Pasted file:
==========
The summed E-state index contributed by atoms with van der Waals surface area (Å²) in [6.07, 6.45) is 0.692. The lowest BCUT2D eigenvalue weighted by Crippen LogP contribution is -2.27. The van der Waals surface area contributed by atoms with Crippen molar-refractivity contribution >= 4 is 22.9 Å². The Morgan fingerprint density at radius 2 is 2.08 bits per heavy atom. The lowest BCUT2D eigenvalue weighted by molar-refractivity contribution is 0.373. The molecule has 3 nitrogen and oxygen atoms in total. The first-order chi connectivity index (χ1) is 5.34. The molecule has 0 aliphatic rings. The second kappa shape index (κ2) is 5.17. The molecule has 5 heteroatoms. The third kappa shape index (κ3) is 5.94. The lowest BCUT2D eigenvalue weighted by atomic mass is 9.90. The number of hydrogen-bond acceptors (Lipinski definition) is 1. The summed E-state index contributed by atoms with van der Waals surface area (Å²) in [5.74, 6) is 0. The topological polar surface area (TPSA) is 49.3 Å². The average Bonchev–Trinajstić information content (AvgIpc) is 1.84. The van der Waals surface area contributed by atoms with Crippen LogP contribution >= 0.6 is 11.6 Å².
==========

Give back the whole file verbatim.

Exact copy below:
The summed E-state index contributed by atoms with van der Waals surface area (Å²) in [6.07, 6.45) is 0.692. The lowest BCUT2D eigenvalue weighted by Crippen LogP contribution is -2.27. The van der Waals surface area contributed by atoms with Crippen molar-refractivity contribution >= 4 is 22.9 Å². The Morgan fingerprint density at radius 2 is 2.08 bits per heavy atom. The lowest BCUT2D eigenvalue weighted by molar-refractivity contribution is 0.373. The molecule has 3 nitrogen and oxygen atoms in total. The first-order chi connectivity index (χ1) is 5.34. The molecule has 0 aliphatic rings. The second kappa shape index (κ2) is 5.17. The molecule has 5 heteroatoms. The third kappa shape index (κ3) is 5.94. The lowest BCUT2D eigenvalue weighted by atomic mass is 9.90. The number of hydrogen-bond acceptors (Lipinski definition) is 1. The summed E-state index contributed by atoms with van der Waals surface area (Å²) in [5.74, 6) is 0. The topological polar surface area (TPSA) is 49.3 Å². The average Bonchev–Trinajstić information content (AvgIpc) is 1.84. The van der Waals surface area contributed by atoms with Crippen LogP contribution >= 0.6 is 11.6 Å².